CHICAGO — As the players walked into the video room at the end of a grueling boot camp last fall, Loyola of Chicago coach Porter Moser made sure “One Shining Moment” was playing.
He wanted his team to hear that anthem of the NCAA, to see what the payoff could be for their sweat, their aches, their pains. And he wanted his players to believe the idea of a tournament run was anything but madness.
Well, here they are.
The 11th seed in the South Regional, the Ramblers are set to face Miami in Dallas on Thursday. They already knew they were headed to the NCAA after winning the Missouri Valley Conference tournament. Even so, it was a surreal moment for them on Sunday, one 33 years in the making since a Sweet 16 run in 1985.
“Daydreaming is one thing,” Moser said. “But having a vision and really getting after it and working toward it is another. This wasn’t daydreaming. This was a group of people with a vision and working unbelievably hard to get there.”
It was a vision Moser had when he got hired in 2011. But it was a long road back to the NCAA for Loyola, a Jesuit school of about 16,000 with a championship in 1963 that is a benchmark for civil rights.
“It means the world to us,” said athletic director Steve Watson, who played for Miami coach Jim Larranaga at Bowling Green. “But maybe what’s the coolest thing seeing the way our guys talk about the former players and the connection they’ve made with the ’63 team and the ’85 team. That’s been real special.”
The years after Patrick Ewing and Georgetown knocked out the Ramblers in 1985 weren’t easy.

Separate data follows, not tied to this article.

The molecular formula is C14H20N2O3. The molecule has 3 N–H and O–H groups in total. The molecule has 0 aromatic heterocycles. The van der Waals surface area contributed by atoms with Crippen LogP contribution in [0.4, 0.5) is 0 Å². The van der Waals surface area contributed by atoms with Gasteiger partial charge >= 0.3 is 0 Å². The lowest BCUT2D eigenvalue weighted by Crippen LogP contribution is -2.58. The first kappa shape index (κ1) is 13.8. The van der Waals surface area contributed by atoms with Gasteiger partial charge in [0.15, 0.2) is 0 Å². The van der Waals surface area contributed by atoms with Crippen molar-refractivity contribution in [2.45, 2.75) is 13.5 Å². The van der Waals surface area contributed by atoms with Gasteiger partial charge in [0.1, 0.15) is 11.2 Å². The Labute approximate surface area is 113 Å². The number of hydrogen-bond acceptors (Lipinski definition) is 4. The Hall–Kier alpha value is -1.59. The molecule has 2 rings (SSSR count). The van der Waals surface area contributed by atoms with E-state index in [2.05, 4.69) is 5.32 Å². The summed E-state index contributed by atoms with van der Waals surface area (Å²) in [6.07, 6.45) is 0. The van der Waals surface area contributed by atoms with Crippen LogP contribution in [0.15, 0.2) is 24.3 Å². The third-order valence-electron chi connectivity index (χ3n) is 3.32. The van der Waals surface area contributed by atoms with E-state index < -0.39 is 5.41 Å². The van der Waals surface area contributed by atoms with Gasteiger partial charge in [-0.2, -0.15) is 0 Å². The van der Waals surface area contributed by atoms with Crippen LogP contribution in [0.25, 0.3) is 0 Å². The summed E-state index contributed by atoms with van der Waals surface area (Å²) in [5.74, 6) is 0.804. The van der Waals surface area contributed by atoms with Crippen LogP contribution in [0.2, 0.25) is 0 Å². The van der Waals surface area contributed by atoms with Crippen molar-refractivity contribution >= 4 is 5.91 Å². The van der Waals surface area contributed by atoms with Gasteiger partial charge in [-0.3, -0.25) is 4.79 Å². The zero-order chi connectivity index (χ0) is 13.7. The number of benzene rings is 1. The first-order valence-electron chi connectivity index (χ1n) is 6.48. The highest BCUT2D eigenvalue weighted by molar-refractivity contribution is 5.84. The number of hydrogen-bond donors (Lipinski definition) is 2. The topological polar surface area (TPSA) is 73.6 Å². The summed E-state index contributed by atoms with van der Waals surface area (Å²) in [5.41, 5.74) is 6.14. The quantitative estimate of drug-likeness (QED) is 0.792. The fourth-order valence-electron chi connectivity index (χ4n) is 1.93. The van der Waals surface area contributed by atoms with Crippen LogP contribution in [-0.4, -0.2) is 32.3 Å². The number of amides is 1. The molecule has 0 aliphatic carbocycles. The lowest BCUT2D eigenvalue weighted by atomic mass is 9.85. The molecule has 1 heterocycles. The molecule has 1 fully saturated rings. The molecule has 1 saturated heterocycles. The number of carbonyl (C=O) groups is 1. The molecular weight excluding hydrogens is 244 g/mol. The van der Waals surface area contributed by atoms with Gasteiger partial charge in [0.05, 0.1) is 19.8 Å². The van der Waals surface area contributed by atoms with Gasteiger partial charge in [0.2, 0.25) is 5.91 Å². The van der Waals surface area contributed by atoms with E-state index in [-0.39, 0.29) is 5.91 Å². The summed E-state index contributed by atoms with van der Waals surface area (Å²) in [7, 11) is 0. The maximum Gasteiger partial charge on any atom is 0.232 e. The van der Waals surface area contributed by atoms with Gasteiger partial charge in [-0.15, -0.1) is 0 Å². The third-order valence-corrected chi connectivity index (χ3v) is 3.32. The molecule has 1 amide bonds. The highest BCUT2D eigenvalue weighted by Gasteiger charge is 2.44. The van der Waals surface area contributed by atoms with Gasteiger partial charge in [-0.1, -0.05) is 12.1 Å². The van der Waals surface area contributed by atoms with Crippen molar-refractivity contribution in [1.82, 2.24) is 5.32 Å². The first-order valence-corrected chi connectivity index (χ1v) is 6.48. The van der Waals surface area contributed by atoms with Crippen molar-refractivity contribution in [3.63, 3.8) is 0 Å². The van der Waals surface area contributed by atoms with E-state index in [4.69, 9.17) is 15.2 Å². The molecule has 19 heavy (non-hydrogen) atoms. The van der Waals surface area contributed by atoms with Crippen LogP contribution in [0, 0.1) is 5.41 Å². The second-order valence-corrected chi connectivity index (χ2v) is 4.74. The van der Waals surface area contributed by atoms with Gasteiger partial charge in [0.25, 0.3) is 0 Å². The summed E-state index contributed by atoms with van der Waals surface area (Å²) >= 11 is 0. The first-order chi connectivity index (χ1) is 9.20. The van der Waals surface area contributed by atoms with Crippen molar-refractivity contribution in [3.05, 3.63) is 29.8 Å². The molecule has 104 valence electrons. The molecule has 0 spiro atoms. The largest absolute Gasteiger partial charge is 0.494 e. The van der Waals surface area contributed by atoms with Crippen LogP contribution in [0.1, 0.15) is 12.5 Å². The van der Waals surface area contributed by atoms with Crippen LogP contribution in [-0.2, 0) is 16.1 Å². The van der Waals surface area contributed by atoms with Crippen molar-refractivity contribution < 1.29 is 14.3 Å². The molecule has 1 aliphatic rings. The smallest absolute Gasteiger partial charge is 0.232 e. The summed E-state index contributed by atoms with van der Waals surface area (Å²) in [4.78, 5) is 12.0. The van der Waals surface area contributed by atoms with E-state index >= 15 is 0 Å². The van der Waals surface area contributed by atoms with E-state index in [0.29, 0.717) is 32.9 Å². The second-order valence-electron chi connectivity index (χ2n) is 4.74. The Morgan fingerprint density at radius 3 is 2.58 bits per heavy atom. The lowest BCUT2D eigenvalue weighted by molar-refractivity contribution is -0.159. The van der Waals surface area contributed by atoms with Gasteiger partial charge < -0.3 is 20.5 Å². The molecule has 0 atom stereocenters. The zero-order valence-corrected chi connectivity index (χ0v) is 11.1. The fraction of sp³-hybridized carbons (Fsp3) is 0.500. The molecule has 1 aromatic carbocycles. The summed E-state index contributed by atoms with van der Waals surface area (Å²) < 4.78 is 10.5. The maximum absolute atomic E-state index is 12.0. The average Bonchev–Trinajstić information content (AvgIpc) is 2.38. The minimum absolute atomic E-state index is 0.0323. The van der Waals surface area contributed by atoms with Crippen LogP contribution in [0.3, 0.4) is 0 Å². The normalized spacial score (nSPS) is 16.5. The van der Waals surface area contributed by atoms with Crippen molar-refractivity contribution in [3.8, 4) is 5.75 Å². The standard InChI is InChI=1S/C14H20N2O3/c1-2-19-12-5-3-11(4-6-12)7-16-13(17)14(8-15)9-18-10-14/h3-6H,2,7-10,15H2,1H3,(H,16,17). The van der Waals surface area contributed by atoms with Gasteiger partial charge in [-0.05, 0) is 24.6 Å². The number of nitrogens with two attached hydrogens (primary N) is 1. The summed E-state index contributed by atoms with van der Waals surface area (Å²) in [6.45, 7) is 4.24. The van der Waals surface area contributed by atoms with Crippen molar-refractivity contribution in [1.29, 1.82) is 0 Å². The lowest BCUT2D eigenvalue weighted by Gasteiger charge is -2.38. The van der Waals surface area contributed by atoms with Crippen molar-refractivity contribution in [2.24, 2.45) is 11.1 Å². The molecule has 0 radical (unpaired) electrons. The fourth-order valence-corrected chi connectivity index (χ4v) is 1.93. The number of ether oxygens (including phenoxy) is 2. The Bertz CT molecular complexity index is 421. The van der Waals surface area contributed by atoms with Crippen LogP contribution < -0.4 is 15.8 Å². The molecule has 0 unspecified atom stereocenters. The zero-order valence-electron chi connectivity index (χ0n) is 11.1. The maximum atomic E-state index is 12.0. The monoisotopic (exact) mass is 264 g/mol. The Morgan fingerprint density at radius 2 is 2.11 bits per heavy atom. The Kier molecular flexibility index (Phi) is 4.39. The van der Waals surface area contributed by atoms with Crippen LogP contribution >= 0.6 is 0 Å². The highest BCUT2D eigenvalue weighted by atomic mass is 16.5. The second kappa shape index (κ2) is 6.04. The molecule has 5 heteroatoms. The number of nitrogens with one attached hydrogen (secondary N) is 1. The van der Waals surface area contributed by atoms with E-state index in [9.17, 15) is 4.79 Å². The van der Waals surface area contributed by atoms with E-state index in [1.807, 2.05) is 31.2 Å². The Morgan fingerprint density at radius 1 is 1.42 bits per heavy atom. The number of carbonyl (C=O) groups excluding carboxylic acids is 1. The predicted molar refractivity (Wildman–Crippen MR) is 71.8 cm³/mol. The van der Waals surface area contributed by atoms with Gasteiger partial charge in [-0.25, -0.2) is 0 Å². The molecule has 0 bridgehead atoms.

There was a string of 14 seasons without a winning record that ended in 2002. The first three years under Moser — who grew up near Chicago in Naperville, Ill. — produced seven, 15 and 10 wins before the Ramblers won the 2015 College Basketball Invitational.
They come into the NCAA with a 28-5 record and a weight off their shoulders after making the tournament for the first time in more than three decades. As Chicago sports droughts go, that’s actually rather short by comparison.
Northwestern — just a few miles north along the lakefront — hosted the inaugural Final Four in 1939 but didn’t reach the NCAA until last season. As for Loyola’s gap between appearances, it’s nowhere near the longest, all-time or active.
Harvard earned its first trip in 66 years in 2012. And with no bids since 1959, Dartmouth is closing in on its Ivy League rival.
Yale made it for the first time in 54 years in 2016.
Tennessee Tech (1963), Bowling Green (1968), Columbia (1968), Seattle (1969), Rice (1970), Duquesne (1977), Virginia Military Institute (1977) and Toledo (1980) are all on the clock. Marist (1987) isn’t far behind Loyola, but at least Marshall won’t have to worry about catching the Ramblers let alone the Crimson. The Thundering Herd clinched their first appearance in 31 years by winning Conference USA and will play Wichita State on Thursday.
Loyola is getting a moment in a city where it’s often overshadowed.
“It’s more like an excitement that we brought the buzz back surrounding Loyola basketball,” guard Clayton Custer said. “I wouldn’t say it feels like a burden’s been lifted, but it’s more just we feel like we’ve brought something back that’s been missing here at the university. Hopefully, we’re making Loyola alums proud.”
On Sunday, the crowd roared and players and coaches seated at a stage near midcourt exchanged high fives when they found out they were playing Miami.
Forward Aundre Jackson couldn’t wait to call his mom. So he did right there on the stage as the fans screamed and the band played. Then again, who could blame him? He grew up about 30 miles from Dallas, so he gets to play in front of his home crowd.
“She was excited for me, too,” he said.
For years, Moser would record the selection show and have the team view it. It was his way of telling them to make it happen, to experience it for themselves.
On Sunday, he found himself getting “I don’t know how many” bear hugs from fans and alumni as he walked into the arena.
“We were like pinching ourselves up there,” Moser said. “No more motivation. This is real. There’s our name.”